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Under normal conditions, evaluating something that emits a Message eg the evaluation of

1/0

that produces a Message Power::infy with text

Power: Infinite expression 1/0 encountered.

can be dealt with an expression like

Quiet[Check[1/0, $Failed]]

which returns $Failed and invokes no Message.

When evaluating Break[] 'naked' (outside any flow control loop) the front end issues a message Break::nofwd with a text

Break: No enclosing For, While, or Do found for Break[]

and returns

Hold[Break[]]    

I was expecting that after evaluating

Quiet[Check[Break[],$Failed]]

I'd obtain $Failed (without any messages generated in the process).

Instead, I get the same message Break::nofwd as before and the same output as before ie Hold[Break[]].

It is as if Check doesn't do anything when Break is its first argument.

Could someone please explain why I get this counter-intuitive result?

PS. I'm trying to pass Break[] or a function that has Break[] in its body as an argument to another function with a While loop in its body. The former function would ideally force the later function to exit the loop without any messages.

f[___]:=Break[]
SetAttributes[g, HoldAll]
g[func_] := Module[{res = Quiet[Check[func, $Failed]], j = 0},
  While[
    FailureQ[res] && j < 10,
    res = Quiet[Check[func, $Failed]];
    j++
  ];
  j
 ]

Evaluating g[f[]] returns the familiar Break::nofwd and returns Hold[Break[]]; I understand that this happens because res = Quiet[Check[func, $Failed]] gets evaluated during the initialization of Module.

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    $\begingroup$ Apparently, Break is a version of local Goto, and when there is no enclosing construct that stops it, it bubbles up, just like exceptions or aborts, except it is neither of those, so can't be caught using any of the Catch, Check, etc. So it would probably need a separate Check-like function, like e.g. this: SetAttributes[checkBreak, HoldFirst]; checkBreak[code_, failExpr_] := Module[{breakUsed = True, result}, Do[result = code; breakUsed = False, {1}]; If[breakUsed, failExpr, result]]. $\endgroup$ – Leonid Shifrin Jul 26 '18 at 10:26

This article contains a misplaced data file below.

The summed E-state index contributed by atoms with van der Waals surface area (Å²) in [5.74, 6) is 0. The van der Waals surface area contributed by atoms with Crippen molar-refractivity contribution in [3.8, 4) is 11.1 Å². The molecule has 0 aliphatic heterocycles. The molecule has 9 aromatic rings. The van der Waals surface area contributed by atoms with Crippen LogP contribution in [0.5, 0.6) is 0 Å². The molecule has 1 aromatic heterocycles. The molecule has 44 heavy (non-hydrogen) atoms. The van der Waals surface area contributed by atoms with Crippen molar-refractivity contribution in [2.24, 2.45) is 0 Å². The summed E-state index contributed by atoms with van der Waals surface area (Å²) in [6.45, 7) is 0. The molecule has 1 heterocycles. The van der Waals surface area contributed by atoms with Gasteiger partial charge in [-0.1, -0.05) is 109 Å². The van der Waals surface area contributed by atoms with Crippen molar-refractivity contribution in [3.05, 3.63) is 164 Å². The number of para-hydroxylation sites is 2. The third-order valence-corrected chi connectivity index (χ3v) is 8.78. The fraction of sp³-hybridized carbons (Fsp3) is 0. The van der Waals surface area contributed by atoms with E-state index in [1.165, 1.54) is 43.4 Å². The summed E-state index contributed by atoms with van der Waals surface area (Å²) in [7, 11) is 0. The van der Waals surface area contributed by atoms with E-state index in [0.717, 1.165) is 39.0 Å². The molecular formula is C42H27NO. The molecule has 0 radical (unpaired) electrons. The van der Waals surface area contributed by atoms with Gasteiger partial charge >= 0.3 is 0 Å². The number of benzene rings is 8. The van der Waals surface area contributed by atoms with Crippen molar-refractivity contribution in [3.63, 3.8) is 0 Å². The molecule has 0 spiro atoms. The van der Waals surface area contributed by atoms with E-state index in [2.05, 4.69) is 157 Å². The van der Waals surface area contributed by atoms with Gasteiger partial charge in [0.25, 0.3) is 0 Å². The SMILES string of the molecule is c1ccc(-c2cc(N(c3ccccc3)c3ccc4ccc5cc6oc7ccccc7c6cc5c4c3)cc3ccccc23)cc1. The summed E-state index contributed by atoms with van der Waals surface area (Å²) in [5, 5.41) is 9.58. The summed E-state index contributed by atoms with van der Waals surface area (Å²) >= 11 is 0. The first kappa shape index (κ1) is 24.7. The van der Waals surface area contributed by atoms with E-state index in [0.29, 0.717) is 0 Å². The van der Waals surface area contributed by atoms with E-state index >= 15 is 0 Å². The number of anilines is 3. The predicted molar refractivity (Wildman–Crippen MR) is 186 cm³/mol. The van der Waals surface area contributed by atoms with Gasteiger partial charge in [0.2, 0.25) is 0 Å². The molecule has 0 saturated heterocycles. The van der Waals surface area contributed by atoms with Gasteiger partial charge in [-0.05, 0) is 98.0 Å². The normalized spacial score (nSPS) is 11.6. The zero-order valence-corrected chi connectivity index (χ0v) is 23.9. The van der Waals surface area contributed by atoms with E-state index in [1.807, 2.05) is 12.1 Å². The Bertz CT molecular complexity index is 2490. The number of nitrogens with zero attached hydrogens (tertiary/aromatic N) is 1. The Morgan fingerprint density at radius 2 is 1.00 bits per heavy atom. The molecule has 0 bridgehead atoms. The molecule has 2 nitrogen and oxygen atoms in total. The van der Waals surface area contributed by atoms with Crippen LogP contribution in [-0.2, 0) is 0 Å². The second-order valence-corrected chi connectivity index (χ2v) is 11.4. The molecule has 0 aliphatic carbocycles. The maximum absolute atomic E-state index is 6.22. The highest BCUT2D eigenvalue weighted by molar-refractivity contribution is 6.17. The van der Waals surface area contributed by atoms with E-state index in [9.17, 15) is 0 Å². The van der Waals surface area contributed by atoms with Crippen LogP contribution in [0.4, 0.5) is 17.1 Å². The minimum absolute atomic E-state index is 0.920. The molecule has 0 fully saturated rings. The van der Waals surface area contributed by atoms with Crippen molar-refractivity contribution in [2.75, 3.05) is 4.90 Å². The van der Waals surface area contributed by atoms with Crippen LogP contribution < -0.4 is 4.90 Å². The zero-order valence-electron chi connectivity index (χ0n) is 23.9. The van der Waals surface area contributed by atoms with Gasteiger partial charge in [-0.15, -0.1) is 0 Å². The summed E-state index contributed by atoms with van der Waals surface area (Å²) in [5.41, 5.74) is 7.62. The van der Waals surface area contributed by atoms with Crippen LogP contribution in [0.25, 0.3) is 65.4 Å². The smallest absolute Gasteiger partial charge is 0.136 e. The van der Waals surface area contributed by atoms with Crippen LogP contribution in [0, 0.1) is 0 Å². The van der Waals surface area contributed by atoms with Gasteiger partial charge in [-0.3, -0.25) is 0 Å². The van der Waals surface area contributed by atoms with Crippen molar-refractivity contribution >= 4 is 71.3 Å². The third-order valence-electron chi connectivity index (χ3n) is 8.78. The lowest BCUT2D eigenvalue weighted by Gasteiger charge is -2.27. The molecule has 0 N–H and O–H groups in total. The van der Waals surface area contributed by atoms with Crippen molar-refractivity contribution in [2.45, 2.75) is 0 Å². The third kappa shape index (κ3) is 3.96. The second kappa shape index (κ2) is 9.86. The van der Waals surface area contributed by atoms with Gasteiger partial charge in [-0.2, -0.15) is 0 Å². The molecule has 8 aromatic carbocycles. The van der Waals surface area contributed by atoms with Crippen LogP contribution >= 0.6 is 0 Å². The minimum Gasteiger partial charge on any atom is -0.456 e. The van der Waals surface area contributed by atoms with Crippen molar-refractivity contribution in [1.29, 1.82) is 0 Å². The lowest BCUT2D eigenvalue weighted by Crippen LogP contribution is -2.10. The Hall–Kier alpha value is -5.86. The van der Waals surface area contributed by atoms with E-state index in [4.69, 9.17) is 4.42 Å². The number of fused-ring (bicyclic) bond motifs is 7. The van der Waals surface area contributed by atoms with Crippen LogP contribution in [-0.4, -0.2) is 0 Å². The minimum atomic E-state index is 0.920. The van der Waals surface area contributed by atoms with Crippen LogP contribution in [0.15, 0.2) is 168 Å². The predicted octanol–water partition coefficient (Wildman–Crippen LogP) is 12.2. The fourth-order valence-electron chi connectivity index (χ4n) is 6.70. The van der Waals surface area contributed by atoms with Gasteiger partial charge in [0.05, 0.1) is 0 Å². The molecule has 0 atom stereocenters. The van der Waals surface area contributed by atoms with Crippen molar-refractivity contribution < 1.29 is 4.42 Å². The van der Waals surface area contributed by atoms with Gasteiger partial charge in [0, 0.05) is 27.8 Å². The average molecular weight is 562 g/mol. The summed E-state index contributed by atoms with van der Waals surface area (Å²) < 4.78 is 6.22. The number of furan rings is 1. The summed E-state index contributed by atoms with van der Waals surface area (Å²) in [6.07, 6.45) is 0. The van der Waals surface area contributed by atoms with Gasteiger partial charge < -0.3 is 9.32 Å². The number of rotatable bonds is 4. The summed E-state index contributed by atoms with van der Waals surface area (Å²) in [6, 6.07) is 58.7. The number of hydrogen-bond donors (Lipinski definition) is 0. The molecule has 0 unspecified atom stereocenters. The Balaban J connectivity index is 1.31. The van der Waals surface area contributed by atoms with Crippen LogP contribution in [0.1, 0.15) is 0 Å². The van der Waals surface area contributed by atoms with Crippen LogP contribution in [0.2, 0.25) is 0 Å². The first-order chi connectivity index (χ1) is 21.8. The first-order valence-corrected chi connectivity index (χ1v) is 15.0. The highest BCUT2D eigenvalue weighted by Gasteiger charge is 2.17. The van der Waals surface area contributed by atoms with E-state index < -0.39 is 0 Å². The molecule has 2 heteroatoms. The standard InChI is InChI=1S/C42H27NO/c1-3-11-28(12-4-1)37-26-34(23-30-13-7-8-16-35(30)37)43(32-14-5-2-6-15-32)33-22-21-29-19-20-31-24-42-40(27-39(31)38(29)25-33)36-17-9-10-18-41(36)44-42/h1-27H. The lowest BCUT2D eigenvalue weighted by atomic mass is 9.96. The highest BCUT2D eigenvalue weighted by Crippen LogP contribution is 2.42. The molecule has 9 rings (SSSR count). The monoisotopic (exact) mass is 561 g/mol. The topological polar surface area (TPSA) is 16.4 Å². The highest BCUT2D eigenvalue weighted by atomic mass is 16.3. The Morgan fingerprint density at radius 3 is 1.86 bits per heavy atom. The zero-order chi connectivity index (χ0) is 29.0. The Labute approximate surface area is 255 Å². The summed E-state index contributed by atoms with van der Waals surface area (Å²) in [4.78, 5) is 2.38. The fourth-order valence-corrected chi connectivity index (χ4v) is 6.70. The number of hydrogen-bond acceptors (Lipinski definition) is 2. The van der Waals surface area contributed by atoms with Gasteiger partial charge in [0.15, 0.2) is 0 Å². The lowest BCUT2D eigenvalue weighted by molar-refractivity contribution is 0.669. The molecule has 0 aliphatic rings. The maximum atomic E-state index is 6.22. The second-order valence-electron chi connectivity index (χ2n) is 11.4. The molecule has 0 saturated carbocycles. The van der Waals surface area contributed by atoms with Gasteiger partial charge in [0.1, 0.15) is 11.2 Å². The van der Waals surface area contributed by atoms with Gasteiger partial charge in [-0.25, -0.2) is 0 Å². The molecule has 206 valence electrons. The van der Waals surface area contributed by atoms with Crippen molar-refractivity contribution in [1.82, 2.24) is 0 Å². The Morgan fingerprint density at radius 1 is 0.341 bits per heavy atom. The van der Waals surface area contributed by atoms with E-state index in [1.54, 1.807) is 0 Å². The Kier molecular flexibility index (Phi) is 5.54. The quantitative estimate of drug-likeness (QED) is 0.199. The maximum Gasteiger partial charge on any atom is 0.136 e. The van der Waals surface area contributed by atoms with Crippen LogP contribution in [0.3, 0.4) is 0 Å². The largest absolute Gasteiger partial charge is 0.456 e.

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    $\begingroup$ Why does the function have to contain Break[]? If it is to force breaking the loop, then f could just return $Failed and you could just check res right before j++ using If[FailureQ[res],Break[]]. $\endgroup$ – Hector Jul 26 '18 at 10:34
  • $\begingroup$ @LeonidShifrin Thank you! Am I correct to infer that Do can be replaced with any other built-in that breaks with Break[]? $\endgroup$ – user42582 Jul 26 '18 at 12:19
  • $\begingroup$ @Hector I understand your point; in the current example what you're suggesting is actually the case! but this is just a toy example of my production code; f is a stand-in for code that uses Import to scrape html content and sometimes it returns error messages $\endgroup$ – user42582 Jul 26 '18 at 12:23
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    $\begingroup$ @user42582 Yes, can also use For or While etc. in appropriate form. I used Do since it is simple and I can easily ensure that the code is executed exactly once. In general, the need for such a construct is rather weird - I never needed that. But the observation itself, that Break[] and Continue represent another type of signals, is important. $\endgroup$ – Leonid Shifrin Jul 26 '18 at 14:29

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